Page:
René Redzepi had an idea three years ago: He wanted to create a food symposium inspired by the famous Roskilde Festival, which is North Europe’s biggest music festival with a strong identity and sense of community.
After three years of running the MAD symposium — “mad” means food in Danish — I think Redzepi got what he wished for. It was two days of food and love in a rock ‘n’ roll setting under the theme “guts.”
On a Sunday morning, I drove out to an old military area. The area is undeveloped and has this urban charm: Old warehouses mixed with areas of wild meadows leading up to the waterfront with a view to central Copenhagen. It’s quite spectacular.
On an open field, the MAD team had put up a circus tent. In this setting and under the open sky, about 500 people from around the world were gathered — all connected somehow to the food industry. It was a beautiful summer morning. In the middle of an urban meadow, Redzepi greeted the entire group of guests one by one, followed by Danish breakfast and coffee made by some of the world’s top baristas. It was walk the talk from the very beginning. Here was the best coffee I have ever had at any symposium or conference along with a great Danish breakfast of rye bread, cheese, yogurt and, of course, a Danish. It was a convincing start.
MAD Symposium is a celebration of food
The symposium was two days of talks, food, movies — a celebration of the world of food. After breakfast you entered the circus tent, which was dark and had Metallica aggressively coming out of the loudspeakers (not surprising when David Chiang is co-curating). A giant black spotted pig hung from the ceiling, and there was a big wooden butcher’s bench. You kind of knew what was going to happen, but then not at all.
In comes Dario Cecchini. He runs a butcher shop in Panzano in Chianti, Italy, called Antica Macelleria Cecchini. Dario the butcher has a long line of butchers in this family. He also has stories to tell, real stories about eating, respect, love and death. He does that in a dramatic manner and in beautiful Italian, opening up the pig and taking out the guts. Now and then he stops the beautiful stories and his lovely wife translates this butcher prose into English. Listening, you are really touched and you understand why cooking is about life.
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Then he finishes the whole performance with a recital from “Dante’s Inferno” with a deep, clear voice. At that point, tears are quietly running down my cheeks.
On the first day, lunch was cooked by Kamal Mouzawak and the women from Souk el Tayeb, where they cook in the restaurant Tawlét that connects with the market. They had traveled from Beirut, Lebanon, to Copenhagen to cook our lunch and, thus, share the local customs and dishes they cook for their families in their daily lives. We ate a buffet of dolmer, baba ghanoush, hummus, breads, salads with lentils, parsley, pomegranate, sumac and other spices. It was real home-cooked food done with a lot of love.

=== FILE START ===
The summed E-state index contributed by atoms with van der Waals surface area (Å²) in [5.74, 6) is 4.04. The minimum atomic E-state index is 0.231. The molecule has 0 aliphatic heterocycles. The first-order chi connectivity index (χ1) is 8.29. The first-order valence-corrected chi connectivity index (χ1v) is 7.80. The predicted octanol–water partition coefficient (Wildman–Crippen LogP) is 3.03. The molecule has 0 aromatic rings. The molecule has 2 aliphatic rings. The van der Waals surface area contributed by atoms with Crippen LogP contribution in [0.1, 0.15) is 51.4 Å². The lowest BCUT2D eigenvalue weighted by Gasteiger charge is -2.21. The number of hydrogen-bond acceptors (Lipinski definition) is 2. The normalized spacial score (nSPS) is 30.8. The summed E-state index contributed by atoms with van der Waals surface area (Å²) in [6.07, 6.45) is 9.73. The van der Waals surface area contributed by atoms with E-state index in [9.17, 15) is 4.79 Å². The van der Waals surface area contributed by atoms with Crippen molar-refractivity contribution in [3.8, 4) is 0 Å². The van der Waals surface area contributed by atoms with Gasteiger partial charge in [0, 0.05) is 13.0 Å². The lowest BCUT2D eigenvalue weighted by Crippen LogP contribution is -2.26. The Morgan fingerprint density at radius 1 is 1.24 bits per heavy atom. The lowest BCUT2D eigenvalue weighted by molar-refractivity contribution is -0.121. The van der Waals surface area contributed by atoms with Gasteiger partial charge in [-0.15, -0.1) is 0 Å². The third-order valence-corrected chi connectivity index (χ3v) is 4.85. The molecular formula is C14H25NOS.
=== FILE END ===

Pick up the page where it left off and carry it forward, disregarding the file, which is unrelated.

The other real high point of the conference for me was Margot Henderson. Margot’s husband, Fergus Henderson, gave her such a lovely introduction, saying she was the best cook he knew. With the danger of sounding a bit too hippie-like, at this symposium there was love in the air!
Margot Henderson gave an insight into female cooking and described the differences between female and male cooking: why nourishment is part of female chefs’ cooking, and how male chefs are often driven by prestige and technology. How can anybody think it is better to confit a duck leg in sous-vide rather than fat, as we have done for decades? It is a relevant question.
Also at the symposium, Diana Kennedy gave a talk about her life and ways in Mexico, and Vandana Shiva gave a very thoughtful and important speech about seeds and biodiversity. Redzepi interviewed Alain Ducasse and could not hide his excitement about being on stage with his all-time hero. Christian Puglisi told his story about opening up his restaurant Relæ in a rough neighborhood — which in the first year got one Michelin star and is now 90% organic.
Lunch the second day was also spectacular. Those in attendance came out from the dark tent and walked under the blue sky, and there Mission Chinese Food chefs cooking on woks and serving plates while the Smashing Pumpkins played loudly from the sound system. Right there and then, time was dissolved and all my years in the kitchen became present. Such energy from a bunch of young and upcoming American chefs from San Francisco and New York on a field in Copenhagen gave an instant feeling that the world is really present and everything is possible. Ten years ago, nobody in Denmark would have believed this could happen in Denmark. It just proves there is so much we don’t know, even in the food world.
Every single time I have dined at Redzepi’s Noma I have left very happy, thinking “This is one of the best restaurant meals I have ever had.” Running Noma is one thing, but I really understand Redzepi’s dream: to use his position to create the MAD Symposium, bringing people from around the world together for a conversation about how we can get a better life through food. From a small, insignificant corner of the world, where we do not talk loudly about each other’s success, I really congratulate Redzepi on his dream to create the MAD Symposium. I felt I was part of it for two days.
Top photo: Butcher Dario Cecchini at the MAD symposium during his demonstration. Look closely and you might see René Redzepi in the background near the far left. Credit: Trine Hahnemann